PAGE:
Game Devs Join Forces in Cambridge with ‘Indie Game Collective’

It was at a gingerbread house decorating party last Christmas that I first met Michael Carriere. Seriously. While we toiled away on our gingerbread masterpieces, Michael and I got to talking and quickly learned that we rolled in some of the same game industry circles around Boston.

As the conversation progressed, he told me more about the Indie Game Collective – a group that he founded in 2012 consisting of talented independent game developers. Their goal was to leverage the wider groups’ resources and knowledge, relying on one another as a support network in making the best games possible. With a growing population of independent game developers around Boston, I thought the idea was brilliant and an excellent mechanism for helping small studios succeed. My gingerbread house is now long gone, but I’ve been a fan of the Collective ever since.

I recently had a chance to sit down with Michael again this fall to ask him some questions about the Collective now, and its future. Please read on to learn more about some of the great work coming out of the Indie Game Collective!

1)  Tell us the what, why and where of the Indie Game Collective. When was the Indie Game Collective founded and why? Where are you based?

The Indie Game Collective (IGC) was founded in October 2012. We're based in Cambridge, Massachusetts and our group is currently comprised of eight companies, ten individuals. One major goal of the IGC is to provide a rock-solid resource for students considering a career in game development and for studios looking to launch a title.

Another goal was to share knowledge, skills and networks of the members within the group. If you look around the world, there are a few groups doing the exact same thing -- it seems like an organic response to the pressures and challenges of surviving in the current market.

2)  Can you tell me a bit about some of the games that have already been released from Collective developers or are in the works?

The past year saw the release of:

•    Girls Like Robots for iOS and PC by Popcannibal
•    Jack Lumber by Owlchemy Labs
•    Monster Loves You! by Dejobaan Studios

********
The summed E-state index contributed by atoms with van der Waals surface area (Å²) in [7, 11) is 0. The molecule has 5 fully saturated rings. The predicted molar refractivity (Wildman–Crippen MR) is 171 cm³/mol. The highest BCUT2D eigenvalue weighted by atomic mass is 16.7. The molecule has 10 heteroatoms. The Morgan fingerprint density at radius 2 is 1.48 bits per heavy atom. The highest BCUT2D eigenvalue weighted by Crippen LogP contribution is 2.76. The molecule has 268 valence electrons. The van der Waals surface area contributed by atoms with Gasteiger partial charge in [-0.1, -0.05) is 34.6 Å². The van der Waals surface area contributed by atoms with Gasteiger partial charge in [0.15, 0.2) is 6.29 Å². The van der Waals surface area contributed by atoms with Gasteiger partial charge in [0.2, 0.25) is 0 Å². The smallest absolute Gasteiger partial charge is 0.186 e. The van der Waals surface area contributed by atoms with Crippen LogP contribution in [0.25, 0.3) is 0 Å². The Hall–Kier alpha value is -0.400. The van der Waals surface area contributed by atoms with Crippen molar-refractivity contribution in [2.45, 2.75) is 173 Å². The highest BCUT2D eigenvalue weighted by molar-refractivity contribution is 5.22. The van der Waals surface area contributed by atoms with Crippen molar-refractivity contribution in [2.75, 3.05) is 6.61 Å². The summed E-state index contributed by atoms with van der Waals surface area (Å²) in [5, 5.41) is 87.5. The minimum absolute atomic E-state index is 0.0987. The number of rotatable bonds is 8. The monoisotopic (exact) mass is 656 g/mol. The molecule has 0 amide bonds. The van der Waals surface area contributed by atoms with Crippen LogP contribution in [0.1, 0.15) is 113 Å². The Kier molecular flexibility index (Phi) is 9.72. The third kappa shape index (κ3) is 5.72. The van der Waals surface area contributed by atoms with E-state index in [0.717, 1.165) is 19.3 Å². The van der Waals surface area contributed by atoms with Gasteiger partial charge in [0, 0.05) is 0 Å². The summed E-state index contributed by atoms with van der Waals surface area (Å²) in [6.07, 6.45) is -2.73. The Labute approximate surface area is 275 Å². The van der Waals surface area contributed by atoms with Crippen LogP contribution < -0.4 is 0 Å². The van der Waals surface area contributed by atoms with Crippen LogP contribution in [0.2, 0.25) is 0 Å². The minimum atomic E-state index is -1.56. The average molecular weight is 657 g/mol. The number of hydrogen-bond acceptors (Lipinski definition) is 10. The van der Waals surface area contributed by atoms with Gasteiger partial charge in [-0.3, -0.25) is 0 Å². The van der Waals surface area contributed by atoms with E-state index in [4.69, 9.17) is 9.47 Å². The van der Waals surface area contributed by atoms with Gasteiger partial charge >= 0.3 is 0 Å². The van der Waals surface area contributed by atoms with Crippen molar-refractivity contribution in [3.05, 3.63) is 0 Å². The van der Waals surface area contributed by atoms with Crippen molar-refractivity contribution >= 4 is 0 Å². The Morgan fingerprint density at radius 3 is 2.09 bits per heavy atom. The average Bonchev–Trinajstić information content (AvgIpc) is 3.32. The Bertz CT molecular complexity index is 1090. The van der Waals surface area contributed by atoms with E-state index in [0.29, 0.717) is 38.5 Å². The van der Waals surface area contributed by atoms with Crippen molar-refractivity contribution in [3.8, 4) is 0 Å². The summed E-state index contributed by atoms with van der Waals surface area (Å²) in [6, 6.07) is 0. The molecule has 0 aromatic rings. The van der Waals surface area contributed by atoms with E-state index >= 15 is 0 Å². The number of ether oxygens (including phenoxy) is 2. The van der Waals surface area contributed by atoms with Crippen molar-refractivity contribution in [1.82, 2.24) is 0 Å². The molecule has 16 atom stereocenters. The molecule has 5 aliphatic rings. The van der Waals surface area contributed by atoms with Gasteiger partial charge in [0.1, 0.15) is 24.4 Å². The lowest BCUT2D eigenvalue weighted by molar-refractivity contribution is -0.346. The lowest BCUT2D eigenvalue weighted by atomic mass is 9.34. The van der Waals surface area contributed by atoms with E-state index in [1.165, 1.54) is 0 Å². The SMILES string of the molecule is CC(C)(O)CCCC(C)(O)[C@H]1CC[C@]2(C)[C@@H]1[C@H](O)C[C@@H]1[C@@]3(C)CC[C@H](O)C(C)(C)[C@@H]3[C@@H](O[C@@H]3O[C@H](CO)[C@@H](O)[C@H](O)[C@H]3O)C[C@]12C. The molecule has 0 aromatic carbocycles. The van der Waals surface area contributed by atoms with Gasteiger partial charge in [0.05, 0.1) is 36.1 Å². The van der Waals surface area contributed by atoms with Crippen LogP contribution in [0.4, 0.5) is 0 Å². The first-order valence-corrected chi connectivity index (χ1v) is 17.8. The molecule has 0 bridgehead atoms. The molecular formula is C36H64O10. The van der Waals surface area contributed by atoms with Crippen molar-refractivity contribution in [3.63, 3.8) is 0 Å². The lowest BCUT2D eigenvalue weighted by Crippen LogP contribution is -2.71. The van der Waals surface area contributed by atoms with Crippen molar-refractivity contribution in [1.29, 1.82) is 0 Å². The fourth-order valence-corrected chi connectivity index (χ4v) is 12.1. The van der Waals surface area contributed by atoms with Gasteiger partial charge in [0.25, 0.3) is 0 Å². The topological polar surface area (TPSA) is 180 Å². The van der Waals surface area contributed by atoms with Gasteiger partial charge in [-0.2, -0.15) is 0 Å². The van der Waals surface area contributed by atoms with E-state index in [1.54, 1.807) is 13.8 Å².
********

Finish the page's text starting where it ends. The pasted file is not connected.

•    PWN: Combat Hacking by 82 Apps
•    Squeezed Out by HybridMind Studios

As for the current titles in development at the Collective:

•    Captain Astronaut's Last Hurrah by Popcannibal
•    Drop that Beat Like an Ugly Baby by Dejobaan Studios, HybridMind Studios and Zapdot
•    Drunken Robot Pornography by Dejobaan Studios
•    Dyscourse by Owlchemy
•    Elegy for a Dead World by Dejobaan and Popcannibal
•    Jungle Rumble by Disco Pixel
•    Robot Roller-Derby Disco Dodgeball by 82 Apps

There are also a few untitled projects in the works from Vermont Digital Arts and Zapdot. Everyone is keeping extremely busy!

3)  I imagine that the development process for Indies is different from that of larger developers. Would you say that being an Indie developer benefits the end result, the games themselves?

I think that the major difference between large and small developers is simply scale and resources. Large developers have multi-million dollar marketing budgets and hundreds of talented people laser-focused on particular tasks over the course of a few years. Smaller studios might have a couple of people pouring themselves into a project for 6-18 months before shipping it and starting again. It all boils down to risk: a big studio can't risk their title not being perfect and a smaller studio generally doesn't want to risk their savings on one huge project.

With the increasing number of smaller studios you have a metric ton of games being released on a daily basis. The technology available to developers nowadays is incredibly empowering, which drives up the resulting quality of games and subsequently, expectations from the average consumer. Smaller studios now must work even harder to get the attention of the masses, lest their games quickly fall away into obscurity.

4)  Boston has a strong video game development community. What is the future of the Indie Game Collective in Boston? Do you expect to expand the number of studios involved, to establish an even larger indie footprint in Boston?

Absolutely. Growth is a constant conversation within the IGC. We're looking to add the right people to the mix to continue to increase the overall knowledge and skill set that we can provide to each other and to the surrounding community. Looking forward, we want to find ways to improve our community outreach and to continue to help each other crack the secrets to success in the markets that excite us. 

5)  Anything else you’d like to add? 

We have a small micro-documentary on the group at I'm very proud of what was put together and I think it's worth a peek. The rest of the website contains a bunch of information about the people and studios involved in the Collective and we try to keep a bunch of up-to-date information about the happenings of our various studios. Thanks for taking the time to talk to me!

Elicia Basoli is a communications and PR consultant serving the video game industry. Born-and-raised in Massachusetts, she is particularly passionate about the New England games community working for a number of local developers and contributing to the MIT Enterprise Forum’s Games Circle, the Massachusetts Digital Games Institute and the Boston Festival of Indie Games. Follow Elicia at @EliciaBuzz or learn more at